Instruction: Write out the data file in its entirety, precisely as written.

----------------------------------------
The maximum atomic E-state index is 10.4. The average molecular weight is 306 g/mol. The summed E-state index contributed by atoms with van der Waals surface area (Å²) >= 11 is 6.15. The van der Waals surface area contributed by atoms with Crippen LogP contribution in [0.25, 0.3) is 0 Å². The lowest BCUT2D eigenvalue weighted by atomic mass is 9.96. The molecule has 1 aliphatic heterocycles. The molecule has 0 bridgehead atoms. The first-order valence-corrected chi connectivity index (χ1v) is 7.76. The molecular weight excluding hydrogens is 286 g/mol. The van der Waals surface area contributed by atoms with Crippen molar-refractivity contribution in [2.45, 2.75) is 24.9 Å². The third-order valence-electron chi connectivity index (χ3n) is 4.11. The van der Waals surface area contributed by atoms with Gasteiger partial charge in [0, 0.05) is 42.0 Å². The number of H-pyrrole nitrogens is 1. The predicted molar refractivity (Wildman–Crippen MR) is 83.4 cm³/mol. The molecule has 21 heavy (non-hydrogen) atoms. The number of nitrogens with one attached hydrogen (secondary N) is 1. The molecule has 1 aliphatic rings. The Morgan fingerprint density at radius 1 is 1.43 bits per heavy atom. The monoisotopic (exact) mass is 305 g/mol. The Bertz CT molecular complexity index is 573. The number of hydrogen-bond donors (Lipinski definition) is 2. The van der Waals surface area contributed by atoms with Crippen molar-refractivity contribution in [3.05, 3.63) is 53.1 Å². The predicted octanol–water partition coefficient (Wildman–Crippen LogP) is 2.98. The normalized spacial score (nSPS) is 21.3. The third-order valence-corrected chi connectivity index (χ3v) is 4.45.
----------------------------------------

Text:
The maximum atomic E-state index is 10.4. The average molecular weight is 306 g/mol. The summed E-state index contributed by atoms with van der Waals surface area (Å²) >= 11 is 6.15. The van der Waals surface area contributed by atoms with Crippen LogP contribution in [0.25, 0.3) is 0 Å². The lowest BCUT2D eigenvalue weighted by atomic mass is 9.96. The molecule has 1 aliphatic heterocycles. The molecule has 0 bridgehead atoms. The first-order valence-corrected chi connectivity index (χ1v) is 7.76. The molecular weight excluding hydrogens is 286 g/mol. The van der Waals surface area contributed by atoms with Crippen molar-refractivity contribution in [2.45, 2.75) is 24.9 Å². The third-order valence-electron chi connectivity index (χ3n) is 4.11. The van der Waals surface area contributed by atoms with Gasteiger partial charge in [0, 0.05) is 42.0 Å². The number of H-pyrrole nitrogens is 1. The predicted molar refractivity (Wildman–Crippen MR) is 83.4 cm³/mol. The molecule has 21 heavy (non-hydrogen) atoms. The number of nitrogens with one attached hydrogen (secondary N) is 1. The molecule has 1 aliphatic rings. The Morgan fingerprint density at radius 1 is 1.43 bits per heavy atom. The monoisotopic (exact) mass is 305 g/mol. The Bertz CT molecular complexity index is 573. The number of hydrogen-bond donors (Lipinski definition) is 2. The van der Waals surface area contributed by atoms with Crippen molar-refractivity contribution in [3.05, 3.63) is 53.1 Å². The predicted octanol–water partition coefficient (Wildman–Crippen LogP) is 2.98. The normalized spacial score (nSPS) is 21.3. The third-order valence-corrected chi connectivity index (χ3v) is 4.45.